Serve the Public Good
Are you driven to improve your community? You’re not alone.
The numbers don’t lie when it comes to the amount of people who work in areas of Law + Government. Over 22 million people, or 16.7% of the U.S. workforce, work in federal, state, and local governments, over 1.3 million lawyers practice within the United States, and close to 300,000 individuals work as paralegals or legal assistants.
With so many people working together to build society at its core, opportunities are prime for Gauchos looking to make a difference. Careers in Law + Government share some similarities and a few key differences--learn how you can join the movement of public servants and prepare yourself for a successful future.
Click to view opportunities related to Law + Government in Handshake. Customize your filters and learn how to search for UCSB career success!
Discover Options: Paralegal Services
For complete information on assessing yourself, choosing majors, and exploring careers, review our starter tips to Discover Options in all careers as well as the specialized tips on this page.
Perusing the Paralegal Profession
If you want to work in law, you must go to law school and become a lawyer, right? Wrong! Paralegal services is an entire field dedicated to working in law without needing a law degree. More specifically, paralegal professionals (also known as "legal assistants") use knowledge of the law to perform work that attorneys would otherwise have to perform in the legal process.
There are a number of reasons to explore the paralegal profession. Are you interested in the field of law but prefer a more balanced lifestyle than that of a law student or lawyer? Do you prefer the administration, research, client communication, and logistics involved in law and dislike representing clients at hearings or in court? Whatever your reason, exploration begins with gaining more information.
Did You Know?
In future years, sources project that paralegal positions will grow at a rate much faster than average within the United States workforce.
According to the U.S. Bureau of Labor Statistics, the number of paralegals and legal assistants is forecasted to grow by 12% between 2018-2028.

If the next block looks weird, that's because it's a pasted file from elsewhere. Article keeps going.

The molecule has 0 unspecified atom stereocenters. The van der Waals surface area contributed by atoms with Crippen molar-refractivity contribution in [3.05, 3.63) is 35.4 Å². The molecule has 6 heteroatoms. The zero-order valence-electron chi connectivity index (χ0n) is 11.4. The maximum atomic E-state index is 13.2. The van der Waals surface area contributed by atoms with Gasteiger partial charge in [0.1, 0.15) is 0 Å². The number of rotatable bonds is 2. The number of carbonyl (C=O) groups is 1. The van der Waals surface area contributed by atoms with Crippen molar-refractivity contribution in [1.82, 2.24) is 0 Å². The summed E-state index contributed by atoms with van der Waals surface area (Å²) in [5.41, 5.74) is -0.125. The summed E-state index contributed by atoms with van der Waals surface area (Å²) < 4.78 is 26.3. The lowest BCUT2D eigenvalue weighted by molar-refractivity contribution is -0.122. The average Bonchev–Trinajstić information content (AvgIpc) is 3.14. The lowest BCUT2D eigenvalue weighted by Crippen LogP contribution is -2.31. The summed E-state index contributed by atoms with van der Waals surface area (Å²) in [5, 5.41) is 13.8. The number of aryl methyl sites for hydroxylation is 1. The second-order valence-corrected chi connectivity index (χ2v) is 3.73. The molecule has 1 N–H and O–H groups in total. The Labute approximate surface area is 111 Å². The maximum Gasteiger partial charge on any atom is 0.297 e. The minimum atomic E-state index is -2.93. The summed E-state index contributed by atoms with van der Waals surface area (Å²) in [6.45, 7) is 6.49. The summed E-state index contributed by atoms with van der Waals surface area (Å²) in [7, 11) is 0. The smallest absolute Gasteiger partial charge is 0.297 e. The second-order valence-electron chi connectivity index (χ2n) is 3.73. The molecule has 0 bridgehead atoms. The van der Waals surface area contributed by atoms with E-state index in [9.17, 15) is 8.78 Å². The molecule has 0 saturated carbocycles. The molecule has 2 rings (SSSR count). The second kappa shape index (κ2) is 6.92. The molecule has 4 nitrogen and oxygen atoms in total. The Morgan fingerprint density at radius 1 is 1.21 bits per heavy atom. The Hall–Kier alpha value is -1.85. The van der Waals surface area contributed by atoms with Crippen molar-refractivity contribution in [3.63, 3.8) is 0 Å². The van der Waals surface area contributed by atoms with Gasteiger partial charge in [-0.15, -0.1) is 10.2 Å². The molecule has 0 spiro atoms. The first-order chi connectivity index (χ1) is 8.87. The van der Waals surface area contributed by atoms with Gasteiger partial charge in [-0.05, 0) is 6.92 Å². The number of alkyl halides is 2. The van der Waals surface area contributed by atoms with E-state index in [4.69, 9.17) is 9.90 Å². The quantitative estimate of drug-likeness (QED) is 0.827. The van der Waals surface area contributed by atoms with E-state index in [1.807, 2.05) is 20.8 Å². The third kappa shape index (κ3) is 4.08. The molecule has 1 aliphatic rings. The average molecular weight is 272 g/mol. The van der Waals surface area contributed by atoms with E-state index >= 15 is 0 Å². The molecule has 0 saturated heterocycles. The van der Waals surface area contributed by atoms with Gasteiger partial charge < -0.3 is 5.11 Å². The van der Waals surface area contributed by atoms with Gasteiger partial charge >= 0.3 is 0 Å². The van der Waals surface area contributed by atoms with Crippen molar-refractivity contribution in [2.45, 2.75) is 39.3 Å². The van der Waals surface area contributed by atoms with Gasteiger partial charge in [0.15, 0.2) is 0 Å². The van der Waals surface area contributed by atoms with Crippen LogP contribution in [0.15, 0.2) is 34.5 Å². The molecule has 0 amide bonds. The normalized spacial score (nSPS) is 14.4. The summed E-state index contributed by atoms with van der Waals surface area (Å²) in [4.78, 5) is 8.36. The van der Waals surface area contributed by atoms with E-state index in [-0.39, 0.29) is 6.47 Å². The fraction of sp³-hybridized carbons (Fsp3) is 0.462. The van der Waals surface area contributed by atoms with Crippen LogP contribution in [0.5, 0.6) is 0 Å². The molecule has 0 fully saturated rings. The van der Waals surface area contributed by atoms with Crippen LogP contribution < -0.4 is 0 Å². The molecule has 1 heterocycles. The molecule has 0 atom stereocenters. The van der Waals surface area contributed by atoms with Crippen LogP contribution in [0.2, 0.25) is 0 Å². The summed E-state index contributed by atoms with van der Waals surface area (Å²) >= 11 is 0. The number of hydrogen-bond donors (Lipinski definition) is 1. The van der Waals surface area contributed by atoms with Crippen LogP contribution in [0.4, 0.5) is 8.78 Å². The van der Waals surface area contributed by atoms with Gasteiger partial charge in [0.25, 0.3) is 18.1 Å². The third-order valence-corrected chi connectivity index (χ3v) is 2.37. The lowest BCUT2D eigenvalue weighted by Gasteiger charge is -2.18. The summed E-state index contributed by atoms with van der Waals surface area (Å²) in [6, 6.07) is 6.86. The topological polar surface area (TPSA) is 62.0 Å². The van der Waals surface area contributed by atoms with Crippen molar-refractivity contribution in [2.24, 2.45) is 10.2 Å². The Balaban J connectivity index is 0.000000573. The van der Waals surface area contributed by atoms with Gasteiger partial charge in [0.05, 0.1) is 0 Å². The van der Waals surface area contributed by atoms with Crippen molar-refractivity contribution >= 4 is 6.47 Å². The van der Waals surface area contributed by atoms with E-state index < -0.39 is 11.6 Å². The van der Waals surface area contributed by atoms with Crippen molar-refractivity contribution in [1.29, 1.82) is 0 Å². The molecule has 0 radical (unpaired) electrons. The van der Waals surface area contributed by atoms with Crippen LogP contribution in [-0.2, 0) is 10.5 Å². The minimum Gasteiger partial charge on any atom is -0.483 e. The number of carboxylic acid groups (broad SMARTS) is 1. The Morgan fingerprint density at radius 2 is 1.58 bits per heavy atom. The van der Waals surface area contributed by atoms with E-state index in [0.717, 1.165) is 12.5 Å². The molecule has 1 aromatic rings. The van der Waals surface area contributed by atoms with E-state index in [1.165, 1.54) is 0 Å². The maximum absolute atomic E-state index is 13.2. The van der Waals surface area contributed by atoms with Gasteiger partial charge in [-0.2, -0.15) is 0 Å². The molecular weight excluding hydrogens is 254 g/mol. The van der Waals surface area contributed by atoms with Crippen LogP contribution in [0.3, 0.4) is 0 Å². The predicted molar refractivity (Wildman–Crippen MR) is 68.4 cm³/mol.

Key Career Resources
It is important to understand who paralegals are, what they do, where they work, how to get started. Because you may be just beginning to learn about this profession, set time aside for online research and exploration.
Here are a few useful websites that provide information about the paralegal profession:
- Vault Guide to Law Jobs
- U.S. Bureau of Labor Statistics: Paralegals and Legal Assistants
- American Bar Association: Paralegals
- O*Net Online: Paralegals and Legal Assistants
In addition to online research, there are a number of professional associations for the paralegal field that provide information about the profession, including educational opportunities, conferences, networking, and more.
Here is an initial list of noteworthy professional associations to explore:
- National Association of Legal Assistants (NALA)
- National Federation of Paralegal Associations (NFPA)
- American Association for Paralegal Education (AAFPE)
- American Bar Association: Standing Committee on Paralegals (ABA)
Check out Direct Legal for a list of professional associations in California.
Because you are probably not applying for a job at this moment, you may not be browsing job descriptions or actively searching for work. Use this to your advantage; in the paralegal profession (and many other professions), job descriptions provide you with a great amount of detail about the qualifications that are needed for a paralegal to perform their work.
Take a moment to look for paralegal job descriptions on any job search platform and look for the types of experiences and skills that are frequently mentioned. For example, if knowing Excel or speaking Spanish seem very common, you may want to consider these skills in your future experiential opportunities. Take special note of which positions prefer or require a Paralegal Certificate, and if they do not require one, pay attention to the experience level they seek.
Although there are many similarities in the duties of a paralegal across settings, there are different industries in which paralegals work; even within the field of law, paralegals can specialize in a particular area of law. This could be something to consider moving forward.
Informational Interviews With Paralegals
Through your career discovery process, there will be a time when you feel ready to go beyond online research in an effort to collect more personalized information. By speaking to paralegals in a few different settings and specialties, you can start to get a clearer idea of how the profession fits your goals and receive answers to questions you cannot find online.
A great way to find paralegals is through UCSB's alumni network on LinkedIn, which can connect you with paralegals who attended UCSB. Also, be sure to review our complete tips about informational interviews on our Career Exploration page.
Employment sources indicate that there are a number of ways to become a paralegal. Many employers prefer someone with a bachelor’s degree in any major and a paralegal certificate, however, others will train you on the job without requiring the certificate.
To begin preparing academically for the paralegal profession, consider enrolling in coursework at UCSB that offers transferable skills, and remember that in most cases, your major will not limit you from pursuing this career path.
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